I am more than civil to her and I think she would be surprised to know how I really feel about her.

DH never saw his family apart from a few days at Christmas for years so even after we were married we didn't see much of them, but since DS has been born I've been making much more effort than DH to have them over and take DS to see them, as I come from a broken home and missed out on loving grandparents and really wanted that for DS. FIL is a lovely man and DS really loves him. He does love MIL as well of course.

I think maybe I'm just now starting to realise why DH tended to keep his distance, and I've built all these bridges with MIL and got her too close?

Anyway, I know you're all right it is just a question of keeping an internal emotional distance from her while still being polite and friendly, and not letting it get to me when all the religious dogma/sweep all the problems under the carpet stuff starts up.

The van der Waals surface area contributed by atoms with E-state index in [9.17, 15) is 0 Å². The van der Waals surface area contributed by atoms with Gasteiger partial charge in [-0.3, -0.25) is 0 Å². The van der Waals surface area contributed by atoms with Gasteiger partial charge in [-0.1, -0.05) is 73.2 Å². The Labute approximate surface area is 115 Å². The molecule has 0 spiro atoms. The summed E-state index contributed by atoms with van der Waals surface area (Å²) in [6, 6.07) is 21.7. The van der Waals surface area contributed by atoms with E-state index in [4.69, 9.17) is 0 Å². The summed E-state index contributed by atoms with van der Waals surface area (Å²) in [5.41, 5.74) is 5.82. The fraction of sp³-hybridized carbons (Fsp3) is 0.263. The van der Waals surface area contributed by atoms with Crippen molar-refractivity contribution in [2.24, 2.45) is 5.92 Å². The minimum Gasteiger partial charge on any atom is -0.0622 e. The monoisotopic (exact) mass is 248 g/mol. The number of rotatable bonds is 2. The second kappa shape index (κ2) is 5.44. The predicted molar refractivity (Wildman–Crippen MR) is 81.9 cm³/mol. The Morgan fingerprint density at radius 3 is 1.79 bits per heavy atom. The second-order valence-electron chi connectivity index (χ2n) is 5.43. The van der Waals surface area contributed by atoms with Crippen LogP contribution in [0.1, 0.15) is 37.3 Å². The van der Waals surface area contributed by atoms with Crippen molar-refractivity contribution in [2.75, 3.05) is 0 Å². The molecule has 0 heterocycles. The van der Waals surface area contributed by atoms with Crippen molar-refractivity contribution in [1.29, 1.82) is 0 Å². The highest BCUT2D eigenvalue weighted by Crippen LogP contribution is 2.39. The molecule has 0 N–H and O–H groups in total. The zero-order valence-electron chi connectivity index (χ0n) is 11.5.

ObsidianBlackbirdMcNight Mon 14-Jul-08 10:46:39

She comes to keep you company and you can't stand her? Do you really want all that help with the DS from her? You need to phase out this 'keeping company' gently especially if she doesn't know you don't like her. Who started the arrangement that she would come to keep you company?

Dropdeadfred Mon 14-Jul-08 11:47:47 time dh is away tell her you are busy/have a friend staying/want some time alone...then cool down on the phone calls and don't let her know DH's every move then she won't expect inviting round to 'keep you company'

TheMadHouse Mon 14-Jul-08 11:58:16